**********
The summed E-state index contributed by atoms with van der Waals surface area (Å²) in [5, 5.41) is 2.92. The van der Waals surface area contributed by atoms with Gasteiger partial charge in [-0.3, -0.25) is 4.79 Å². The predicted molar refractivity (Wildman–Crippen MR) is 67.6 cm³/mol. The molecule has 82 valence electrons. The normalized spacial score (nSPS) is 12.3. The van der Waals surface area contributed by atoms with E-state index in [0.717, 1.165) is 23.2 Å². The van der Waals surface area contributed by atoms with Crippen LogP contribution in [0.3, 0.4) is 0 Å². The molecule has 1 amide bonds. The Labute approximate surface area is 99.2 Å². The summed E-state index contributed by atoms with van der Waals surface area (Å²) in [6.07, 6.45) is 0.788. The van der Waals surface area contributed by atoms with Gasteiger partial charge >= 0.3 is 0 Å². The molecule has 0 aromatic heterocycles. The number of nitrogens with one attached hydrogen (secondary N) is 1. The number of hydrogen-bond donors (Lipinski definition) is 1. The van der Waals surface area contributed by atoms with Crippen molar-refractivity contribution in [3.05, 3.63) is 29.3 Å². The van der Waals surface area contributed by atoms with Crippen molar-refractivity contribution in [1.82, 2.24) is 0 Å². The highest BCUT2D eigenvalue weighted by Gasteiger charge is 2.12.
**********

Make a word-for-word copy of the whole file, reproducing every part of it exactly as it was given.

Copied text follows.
The summed E-state index contributed by atoms with van der Waals surface area (Å²) in [5, 5.41) is 2.92. The van der Waals surface area contributed by atoms with Gasteiger partial charge in [-0.3, -0.25) is 4.79 Å². The predicted molar refractivity (Wildman–Crippen MR) is 67.6 cm³/mol. The molecule has 82 valence electrons. The normalized spacial score (nSPS) is 12.3. The van der Waals surface area contributed by atoms with E-state index in [0.717, 1.165) is 23.2 Å². The van der Waals surface area contributed by atoms with Crippen LogP contribution in [0.3, 0.4) is 0 Å². The molecule has 1 amide bonds. The Labute approximate surface area is 99.2 Å². The summed E-state index contributed by atoms with van der Waals surface area (Å²) in [6.07, 6.45) is 0.788. The van der Waals surface area contributed by atoms with Gasteiger partial charge >= 0.3 is 0 Å². The molecule has 0 aromatic heterocycles. The number of nitrogens with one attached hydrogen (secondary N) is 1. The number of hydrogen-bond donors (Lipinski definition) is 1. The van der Waals surface area contributed by atoms with Crippen molar-refractivity contribution in [3.05, 3.63) is 29.3 Å². The van der Waals surface area contributed by atoms with Crippen molar-refractivity contribution in [1.82, 2.24) is 0 Å². The highest BCUT2D eigenvalue weighted by Gasteiger charge is 2.12.